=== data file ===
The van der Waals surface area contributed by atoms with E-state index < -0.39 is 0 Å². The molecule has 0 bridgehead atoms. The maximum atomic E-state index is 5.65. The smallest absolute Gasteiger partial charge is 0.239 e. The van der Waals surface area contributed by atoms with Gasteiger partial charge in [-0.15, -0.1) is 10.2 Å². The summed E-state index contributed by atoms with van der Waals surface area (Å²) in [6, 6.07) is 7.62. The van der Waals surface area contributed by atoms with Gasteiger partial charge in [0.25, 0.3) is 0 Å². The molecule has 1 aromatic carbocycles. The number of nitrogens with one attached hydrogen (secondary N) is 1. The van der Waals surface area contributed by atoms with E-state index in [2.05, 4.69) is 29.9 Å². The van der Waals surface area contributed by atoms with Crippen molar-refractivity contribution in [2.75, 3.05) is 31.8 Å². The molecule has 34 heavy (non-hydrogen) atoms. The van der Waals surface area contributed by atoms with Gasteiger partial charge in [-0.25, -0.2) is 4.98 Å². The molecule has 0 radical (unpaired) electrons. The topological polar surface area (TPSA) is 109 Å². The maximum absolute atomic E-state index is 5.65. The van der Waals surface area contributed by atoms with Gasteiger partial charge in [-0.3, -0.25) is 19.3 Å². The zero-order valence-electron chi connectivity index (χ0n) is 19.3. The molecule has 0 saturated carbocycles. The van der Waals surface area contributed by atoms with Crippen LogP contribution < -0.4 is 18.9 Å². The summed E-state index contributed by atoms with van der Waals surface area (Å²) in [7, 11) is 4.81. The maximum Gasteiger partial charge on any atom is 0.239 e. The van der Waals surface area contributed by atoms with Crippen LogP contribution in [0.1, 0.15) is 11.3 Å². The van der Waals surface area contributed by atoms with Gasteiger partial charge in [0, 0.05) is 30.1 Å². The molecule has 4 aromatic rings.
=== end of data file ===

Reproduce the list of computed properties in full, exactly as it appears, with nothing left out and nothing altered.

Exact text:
The van der Waals surface area contributed by atoms with E-state index < -0.39 is 0 Å². The molecule has 0 bridgehead atoms. The maximum atomic E-state index is 5.65. The smallest absolute Gasteiger partial charge is 0.239 e. The van der Waals surface area contributed by atoms with Gasteiger partial charge in [-0.15, -0.1) is 10.2 Å². The summed E-state index contributed by atoms with van der Waals surface area (Å²) in [6, 6.07) is 7.62. The van der Waals surface area contributed by atoms with Gasteiger partial charge in [0.25, 0.3) is 0 Å². The molecule has 1 aromatic carbocycles. The number of nitrogens with one attached hydrogen (secondary N) is 1. The van der Waals surface area contributed by atoms with E-state index in [2.05, 4.69) is 29.9 Å². The van der Waals surface area contributed by atoms with Crippen molar-refractivity contribution in [2.75, 3.05) is 31.8 Å². The molecule has 34 heavy (non-hydrogen) atoms. The van der Waals surface area contributed by atoms with Gasteiger partial charge in [-0.25, -0.2) is 4.98 Å². The molecule has 0 radical (unpaired) electrons. The topological polar surface area (TPSA) is 109 Å². The maximum absolute atomic E-state index is 5.65. The van der Waals surface area contributed by atoms with Gasteiger partial charge in [-0.3, -0.25) is 19.3 Å². The zero-order valence-electron chi connectivity index (χ0n) is 19.3. The molecule has 0 saturated carbocycles. The van der Waals surface area contributed by atoms with Crippen LogP contribution < -0.4 is 18.9 Å². The summed E-state index contributed by atoms with van der Waals surface area (Å²) in [7, 11) is 4.81. The maximum Gasteiger partial charge on any atom is 0.239 e. The van der Waals surface area contributed by atoms with Crippen LogP contribution in [0.1, 0.15) is 11.3 Å². The van der Waals surface area contributed by atoms with Gasteiger partial charge in [0, 0.05) is 30.1 Å². The molecule has 4 aromatic rings.